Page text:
“The Constitution is not an instrument for the government to restrain the people; it is an instrument for the people to restrain the government — lest it come to dominate our lives and interests.” –Patrick Henry
The Republic from Columbus Indiana reports that the Jefferson County School Busing program doesn’t look too good to two of the three judges on a Kentucky appeals court. Opinions of a third jurist were not revealed during the hearing which did not render a final ruling in the case.
The news article reports that Judge Kelly Thompson said:
“I’d like to ask that you concentrate on neighborhood schools and get out of the courtroom. You’ve got more litigation than any school district in the country.”
Thompson said the school district needs to abandon plans that bus students way across Jefferson County.
The news story says that a second judge, Thomas Caperton, is apparently leaning in the same direction as Judge Thompson. Thoughts of the third panel member, Judge Sara Combs, who is the widow of former Gov. Bert T. Combs, remain unknown.
The legal issue under debate concerns a provision in Kentucky law that says if a large area is consolidated into a single school district, then parents have the right to “enroll” their children in a neighborhood school. Such a large area combination occurred years ago when several school districts in the Jefferson County area were consolidated into the enormous Jefferson County School District, which is one of the nation’s 50 largest today.
The school district contends that the term enroll only refers to the act of registering a student but does not guarantee attendance at that school. The parents contest this is just Jefferson County lawyers playing on wording and the statute clearly intended to allow parents to determine that their child would attend a neighborhood school and would not be involuntarily transferred at the whim of Jefferson County school bureaucrats to another school that could be more than a one hour school bus ride away.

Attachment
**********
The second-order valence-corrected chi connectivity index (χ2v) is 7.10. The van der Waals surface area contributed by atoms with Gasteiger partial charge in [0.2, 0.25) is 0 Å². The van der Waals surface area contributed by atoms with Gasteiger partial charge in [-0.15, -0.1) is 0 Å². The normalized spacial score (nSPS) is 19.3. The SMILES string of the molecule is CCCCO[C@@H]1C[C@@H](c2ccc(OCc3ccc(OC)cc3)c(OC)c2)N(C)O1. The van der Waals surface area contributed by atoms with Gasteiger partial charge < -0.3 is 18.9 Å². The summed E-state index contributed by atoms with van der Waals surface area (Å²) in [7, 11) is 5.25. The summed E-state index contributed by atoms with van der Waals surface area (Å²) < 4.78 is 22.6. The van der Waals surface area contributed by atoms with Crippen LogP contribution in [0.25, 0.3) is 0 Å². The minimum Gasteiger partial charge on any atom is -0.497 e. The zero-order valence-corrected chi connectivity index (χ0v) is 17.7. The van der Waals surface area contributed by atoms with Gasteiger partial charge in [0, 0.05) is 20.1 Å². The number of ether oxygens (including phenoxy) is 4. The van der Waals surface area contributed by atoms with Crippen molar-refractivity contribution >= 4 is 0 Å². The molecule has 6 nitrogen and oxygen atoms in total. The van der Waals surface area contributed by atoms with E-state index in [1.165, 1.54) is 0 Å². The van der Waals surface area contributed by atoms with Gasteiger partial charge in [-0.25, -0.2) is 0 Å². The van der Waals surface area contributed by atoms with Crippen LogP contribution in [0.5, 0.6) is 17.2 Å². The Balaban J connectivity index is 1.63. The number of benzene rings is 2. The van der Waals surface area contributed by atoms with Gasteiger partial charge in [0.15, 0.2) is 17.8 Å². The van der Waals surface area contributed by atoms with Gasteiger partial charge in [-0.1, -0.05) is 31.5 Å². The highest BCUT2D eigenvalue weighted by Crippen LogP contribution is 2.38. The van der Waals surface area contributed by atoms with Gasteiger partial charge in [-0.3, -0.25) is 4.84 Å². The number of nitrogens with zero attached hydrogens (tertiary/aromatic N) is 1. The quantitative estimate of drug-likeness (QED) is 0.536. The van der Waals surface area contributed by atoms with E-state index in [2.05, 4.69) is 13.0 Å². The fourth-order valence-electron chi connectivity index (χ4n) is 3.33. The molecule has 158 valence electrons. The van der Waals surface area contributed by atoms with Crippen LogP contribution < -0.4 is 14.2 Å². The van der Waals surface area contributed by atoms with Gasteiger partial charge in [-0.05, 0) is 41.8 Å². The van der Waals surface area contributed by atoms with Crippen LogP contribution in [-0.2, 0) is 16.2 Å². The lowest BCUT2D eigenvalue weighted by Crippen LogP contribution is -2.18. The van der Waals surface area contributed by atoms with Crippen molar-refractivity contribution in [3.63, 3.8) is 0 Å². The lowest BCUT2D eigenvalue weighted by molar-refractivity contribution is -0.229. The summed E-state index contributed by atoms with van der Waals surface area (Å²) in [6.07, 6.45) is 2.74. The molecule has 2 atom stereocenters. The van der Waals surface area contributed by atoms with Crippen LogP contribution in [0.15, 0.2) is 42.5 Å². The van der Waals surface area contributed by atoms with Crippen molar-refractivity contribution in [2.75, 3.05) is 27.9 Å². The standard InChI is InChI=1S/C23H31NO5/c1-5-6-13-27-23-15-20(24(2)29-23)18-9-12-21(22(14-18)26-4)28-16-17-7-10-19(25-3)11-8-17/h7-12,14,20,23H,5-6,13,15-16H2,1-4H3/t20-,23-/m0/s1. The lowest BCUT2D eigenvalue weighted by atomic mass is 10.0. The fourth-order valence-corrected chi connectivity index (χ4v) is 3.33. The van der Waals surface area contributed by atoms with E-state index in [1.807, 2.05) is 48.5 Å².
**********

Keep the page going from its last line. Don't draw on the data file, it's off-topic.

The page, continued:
In fact, some of those Jefferson County school bus rides are proving to be considerably longer than one hour, as I mentioned recently.
That probably starts to look like child abuse to reasonable adults.
People vote with their feet. We have written before about how 3 times as many people move to Tennessee than Kentucky because of lower tax rates and school choice laws.
Another reason may be that people want to live somewhere they don’t have to be forced into joining a labor union. Tennessee is one of 22 states that has Right-to-Work laws which make it illegal to deny employment based on association with a labor union.
WXIX news reports the Jefferson County school bus plan is headed for another court review to see if it complies with state law.
The Jefferson County school bus system requires some students to take bus rides clear across Louisville – trips that take more than an hour one way – even though schools are located much closer to a child’s residence and parents don’t want their children on the bus for so long.
The busing plan is an outgrowth of 40 years of busing to achieve integration. But, after four decades, if this idea was going to work, don’t you think by now the city would have been naturally integrated as minorities got better educations that enabled them to get better jobs and move to the more affluent and desirable parts of the city?
It will be interesting to see what the court decides.
Hopefully, a press release from the Association of American Educators is going to spur teacher union bosses to make some changes.
The press release points to results from a recent Phi Delta Kappan/Gallup poll that shows:
“…71% of respondents said that they have trust and confidence in America’s teachers. However, when asked about the teacher unions, 47% say they believe the unions have hurt education, compared to only 26% believing the unions have helped education.”
Clearly, a lot of Americans are unhappy about current union influence on education. With such a small percentage of the public believing teachers’ unions are helping, as the Phi Delta Kappan/Gallup Report Highlights says:
“Teacher union leaders should thoughtfully consider what actions they could take to improve their public image.”